An important part of staying protected against phishing attacks is staying aware, especially in order to spot new techniques being used. During a recent CyberWire Research Saturday podcast episode, Ashley Graves describes a phishing technique abusing webhooks in Slack.
Graves, a Cloud Security Researcher at AT&T Alien Labs, says this fools users into granting an attacker access to their Slack data. The webhook feature allows third-party apps to send messages to a specific Slack channel via a unique URL. Anyone who knows the URL is able to send messages to that channel, meaning it’s important to keep it secret. If an attacker discovers a leaked URL they can craft a phishing message, sending it directly into the Slack channel, to trick users into installing a malicious app. The app can then exfiltrate workspace data. Since the message is coming from the legitimate Slack service, there are less visible warning signs. Instead, we need to continue educating ourselves and each other on understanding what level of data would be legitimately requested by what services versus where you can spot something seems off.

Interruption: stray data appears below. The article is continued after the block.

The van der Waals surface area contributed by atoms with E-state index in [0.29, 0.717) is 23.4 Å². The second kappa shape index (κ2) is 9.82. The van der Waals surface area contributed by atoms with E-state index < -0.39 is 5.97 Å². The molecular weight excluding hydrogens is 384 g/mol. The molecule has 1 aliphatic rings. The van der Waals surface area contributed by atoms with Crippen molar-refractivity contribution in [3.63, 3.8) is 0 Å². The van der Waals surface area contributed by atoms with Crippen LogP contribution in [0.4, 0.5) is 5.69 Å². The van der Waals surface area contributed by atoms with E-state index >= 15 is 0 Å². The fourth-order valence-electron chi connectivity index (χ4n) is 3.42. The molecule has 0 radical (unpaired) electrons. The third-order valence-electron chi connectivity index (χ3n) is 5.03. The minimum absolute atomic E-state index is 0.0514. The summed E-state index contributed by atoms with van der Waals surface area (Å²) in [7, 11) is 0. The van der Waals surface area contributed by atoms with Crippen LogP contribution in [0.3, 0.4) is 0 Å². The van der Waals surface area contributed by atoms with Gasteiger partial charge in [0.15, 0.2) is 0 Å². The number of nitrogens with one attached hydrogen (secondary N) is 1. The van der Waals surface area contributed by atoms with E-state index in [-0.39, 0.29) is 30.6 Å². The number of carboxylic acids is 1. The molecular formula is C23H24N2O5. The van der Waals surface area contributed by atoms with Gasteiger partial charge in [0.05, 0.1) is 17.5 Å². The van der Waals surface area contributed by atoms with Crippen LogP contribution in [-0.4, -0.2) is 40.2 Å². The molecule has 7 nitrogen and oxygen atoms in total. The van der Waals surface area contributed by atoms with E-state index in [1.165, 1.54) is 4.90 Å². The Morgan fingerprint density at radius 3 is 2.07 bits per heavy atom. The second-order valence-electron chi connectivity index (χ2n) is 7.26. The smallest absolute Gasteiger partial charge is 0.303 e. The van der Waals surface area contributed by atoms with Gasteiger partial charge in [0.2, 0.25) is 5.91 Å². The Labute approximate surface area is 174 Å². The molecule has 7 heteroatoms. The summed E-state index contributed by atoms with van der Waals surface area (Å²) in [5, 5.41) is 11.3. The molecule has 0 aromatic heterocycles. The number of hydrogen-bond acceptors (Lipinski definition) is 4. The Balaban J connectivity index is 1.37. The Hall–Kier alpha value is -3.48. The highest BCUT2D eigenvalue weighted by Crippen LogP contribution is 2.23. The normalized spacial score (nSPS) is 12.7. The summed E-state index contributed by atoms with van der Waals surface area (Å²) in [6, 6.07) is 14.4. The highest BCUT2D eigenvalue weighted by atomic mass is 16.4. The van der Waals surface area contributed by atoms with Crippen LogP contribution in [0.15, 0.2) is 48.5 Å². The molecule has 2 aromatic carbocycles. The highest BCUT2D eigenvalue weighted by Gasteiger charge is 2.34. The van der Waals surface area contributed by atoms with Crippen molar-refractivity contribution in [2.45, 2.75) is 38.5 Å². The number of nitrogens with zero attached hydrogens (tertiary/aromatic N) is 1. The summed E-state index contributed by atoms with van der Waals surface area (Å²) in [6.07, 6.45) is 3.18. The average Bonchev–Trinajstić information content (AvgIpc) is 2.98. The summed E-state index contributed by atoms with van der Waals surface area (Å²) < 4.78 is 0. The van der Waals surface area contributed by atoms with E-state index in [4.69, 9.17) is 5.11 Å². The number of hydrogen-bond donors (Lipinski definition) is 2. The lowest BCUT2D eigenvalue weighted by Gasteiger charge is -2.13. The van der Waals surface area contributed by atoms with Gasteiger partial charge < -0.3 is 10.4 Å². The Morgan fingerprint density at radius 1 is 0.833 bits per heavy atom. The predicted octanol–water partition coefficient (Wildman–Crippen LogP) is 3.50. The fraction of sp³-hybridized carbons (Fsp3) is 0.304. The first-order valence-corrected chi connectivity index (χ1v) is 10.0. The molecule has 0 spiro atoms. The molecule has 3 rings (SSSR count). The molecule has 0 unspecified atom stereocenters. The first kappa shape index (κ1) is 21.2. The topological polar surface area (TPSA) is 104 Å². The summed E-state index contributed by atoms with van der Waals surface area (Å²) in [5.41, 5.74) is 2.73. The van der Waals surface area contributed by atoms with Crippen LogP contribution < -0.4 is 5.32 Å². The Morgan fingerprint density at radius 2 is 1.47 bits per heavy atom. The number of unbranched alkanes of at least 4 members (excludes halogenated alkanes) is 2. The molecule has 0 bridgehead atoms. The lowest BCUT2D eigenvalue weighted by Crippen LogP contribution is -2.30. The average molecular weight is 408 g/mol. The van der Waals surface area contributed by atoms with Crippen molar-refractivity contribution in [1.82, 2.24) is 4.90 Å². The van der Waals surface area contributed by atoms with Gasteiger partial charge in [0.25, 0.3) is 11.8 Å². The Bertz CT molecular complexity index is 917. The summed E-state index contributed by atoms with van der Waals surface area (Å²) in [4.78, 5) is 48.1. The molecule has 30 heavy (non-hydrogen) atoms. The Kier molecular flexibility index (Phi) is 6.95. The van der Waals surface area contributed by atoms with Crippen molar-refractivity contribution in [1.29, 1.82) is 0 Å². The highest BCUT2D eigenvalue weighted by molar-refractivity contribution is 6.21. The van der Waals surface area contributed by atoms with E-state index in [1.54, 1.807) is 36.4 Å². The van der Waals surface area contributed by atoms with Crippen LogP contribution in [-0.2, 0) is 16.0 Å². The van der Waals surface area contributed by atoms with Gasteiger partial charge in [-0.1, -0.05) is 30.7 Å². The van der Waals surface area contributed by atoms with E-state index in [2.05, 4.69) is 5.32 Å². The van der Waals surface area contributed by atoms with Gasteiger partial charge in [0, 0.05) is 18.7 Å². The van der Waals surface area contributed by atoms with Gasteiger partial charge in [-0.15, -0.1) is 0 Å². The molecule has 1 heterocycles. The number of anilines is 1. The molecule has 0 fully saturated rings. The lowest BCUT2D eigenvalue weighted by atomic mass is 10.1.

To learn more about this latest scam, and how you can continue to grow your internal instincts around avoiding such scams, visit here to listen to the full podcast episode.